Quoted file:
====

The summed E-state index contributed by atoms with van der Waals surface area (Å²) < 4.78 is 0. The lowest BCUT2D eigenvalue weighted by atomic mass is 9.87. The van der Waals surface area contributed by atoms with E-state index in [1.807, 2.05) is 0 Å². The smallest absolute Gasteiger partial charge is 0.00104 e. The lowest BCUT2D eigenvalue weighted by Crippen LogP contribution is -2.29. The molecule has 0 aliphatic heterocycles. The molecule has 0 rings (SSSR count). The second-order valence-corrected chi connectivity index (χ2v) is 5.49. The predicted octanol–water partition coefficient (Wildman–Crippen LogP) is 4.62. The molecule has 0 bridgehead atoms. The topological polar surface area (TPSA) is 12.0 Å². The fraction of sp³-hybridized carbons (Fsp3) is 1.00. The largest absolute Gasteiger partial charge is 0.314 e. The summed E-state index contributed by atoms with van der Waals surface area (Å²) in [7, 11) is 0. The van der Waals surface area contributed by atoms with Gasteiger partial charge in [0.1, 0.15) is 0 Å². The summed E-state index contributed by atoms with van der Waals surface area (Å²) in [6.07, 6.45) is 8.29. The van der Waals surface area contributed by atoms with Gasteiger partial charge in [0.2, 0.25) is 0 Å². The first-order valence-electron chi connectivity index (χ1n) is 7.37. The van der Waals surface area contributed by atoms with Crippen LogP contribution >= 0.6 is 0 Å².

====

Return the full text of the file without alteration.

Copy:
The summed E-state index contributed by atoms with van der Waals surface area (Å²) < 4.78 is 0. The lowest BCUT2D eigenvalue weighted by atomic mass is 9.87. The van der Waals surface area contributed by atoms with E-state index in [1.807, 2.05) is 0 Å². The smallest absolute Gasteiger partial charge is 0.00104 e. The lowest BCUT2D eigenvalue weighted by Crippen LogP contribution is -2.29. The molecule has 0 aliphatic heterocycles. The molecule has 0 rings (SSSR count). The second-order valence-corrected chi connectivity index (χ2v) is 5.49. The predicted octanol–water partition coefficient (Wildman–Crippen LogP) is 4.62. The molecule has 0 bridgehead atoms. The topological polar surface area (TPSA) is 12.0 Å². The fraction of sp³-hybridized carbons (Fsp3) is 1.00. The largest absolute Gasteiger partial charge is 0.314 e. The summed E-state index contributed by atoms with van der Waals surface area (Å²) in [7, 11) is 0. The van der Waals surface area contributed by atoms with Gasteiger partial charge in [0.1, 0.15) is 0 Å². The summed E-state index contributed by atoms with van der Waals surface area (Å²) in [6.07, 6.45) is 8.29. The van der Waals surface area contributed by atoms with Gasteiger partial charge in [0.2, 0.25) is 0 Å². The first-order valence-electron chi connectivity index (χ1n) is 7.37. The van der Waals surface area contributed by atoms with Crippen LogP contribution >= 0.6 is 0 Å².